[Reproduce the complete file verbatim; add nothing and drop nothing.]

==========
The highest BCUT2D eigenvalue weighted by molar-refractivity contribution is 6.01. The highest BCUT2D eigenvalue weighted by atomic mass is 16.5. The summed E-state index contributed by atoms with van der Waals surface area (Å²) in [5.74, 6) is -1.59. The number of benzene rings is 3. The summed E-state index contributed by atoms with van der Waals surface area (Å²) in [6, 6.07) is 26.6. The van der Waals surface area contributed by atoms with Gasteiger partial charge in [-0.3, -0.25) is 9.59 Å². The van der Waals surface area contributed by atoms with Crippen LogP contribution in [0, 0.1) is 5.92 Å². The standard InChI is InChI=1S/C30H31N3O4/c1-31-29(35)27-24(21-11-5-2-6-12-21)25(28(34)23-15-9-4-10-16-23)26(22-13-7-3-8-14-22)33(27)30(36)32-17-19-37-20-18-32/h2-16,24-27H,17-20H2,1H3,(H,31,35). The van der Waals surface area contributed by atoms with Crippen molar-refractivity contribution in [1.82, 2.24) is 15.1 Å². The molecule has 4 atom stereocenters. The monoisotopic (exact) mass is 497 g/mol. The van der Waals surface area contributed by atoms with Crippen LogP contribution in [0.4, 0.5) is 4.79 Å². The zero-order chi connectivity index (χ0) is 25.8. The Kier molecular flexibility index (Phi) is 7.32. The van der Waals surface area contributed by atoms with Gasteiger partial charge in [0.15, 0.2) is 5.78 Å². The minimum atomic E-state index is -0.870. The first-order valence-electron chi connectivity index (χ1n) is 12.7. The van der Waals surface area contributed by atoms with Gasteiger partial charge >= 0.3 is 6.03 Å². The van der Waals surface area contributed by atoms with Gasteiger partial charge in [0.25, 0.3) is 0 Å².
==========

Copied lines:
The highest BCUT2D eigenvalue weighted by molar-refractivity contribution is 6.01. The highest BCUT2D eigenvalue weighted by atomic mass is 16.5. The summed E-state index contributed by atoms with van der Waals surface area (Å²) in [5.74, 6) is -1.59. The number of benzene rings is 3. The summed E-state index contributed by atoms with van der Waals surface area (Å²) in [6, 6.07) is 26.6. The van der Waals surface area contributed by atoms with Gasteiger partial charge in [-0.3, -0.25) is 9.59 Å². The van der Waals surface area contributed by atoms with Crippen LogP contribution in [0, 0.1) is 5.92 Å². The standard InChI is InChI=1S/C30H31N3O4/c1-31-29(35)27-24(21-11-5-2-6-12-21)25(28(34)23-15-9-4-10-16-23)26(22-13-7-3-8-14-22)33(27)30(36)32-17-19-37-20-18-32/h2-16,24-27H,17-20H2,1H3,(H,31,35). The van der Waals surface area contributed by atoms with Crippen molar-refractivity contribution in [1.82, 2.24) is 15.1 Å². The molecule has 4 atom stereocenters. The monoisotopic (exact) mass is 497 g/mol. The van der Waals surface area contributed by atoms with Crippen LogP contribution in [0.4, 0.5) is 4.79 Å². The zero-order chi connectivity index (χ0) is 25.8. The Kier molecular flexibility index (Phi) is 7.32. The van der Waals surface area contributed by atoms with Gasteiger partial charge in [0.15, 0.2) is 5.78 Å². The minimum atomic E-state index is -0.870. The first-order valence-electron chi connectivity index (χ1n) is 12.7. The van der Waals surface area contributed by atoms with Gasteiger partial charge >= 0.3 is 6.03 Å². The van der Waals surface area contributed by atoms with Gasteiger partial charge in [0.25, 0.3) is 0 Å².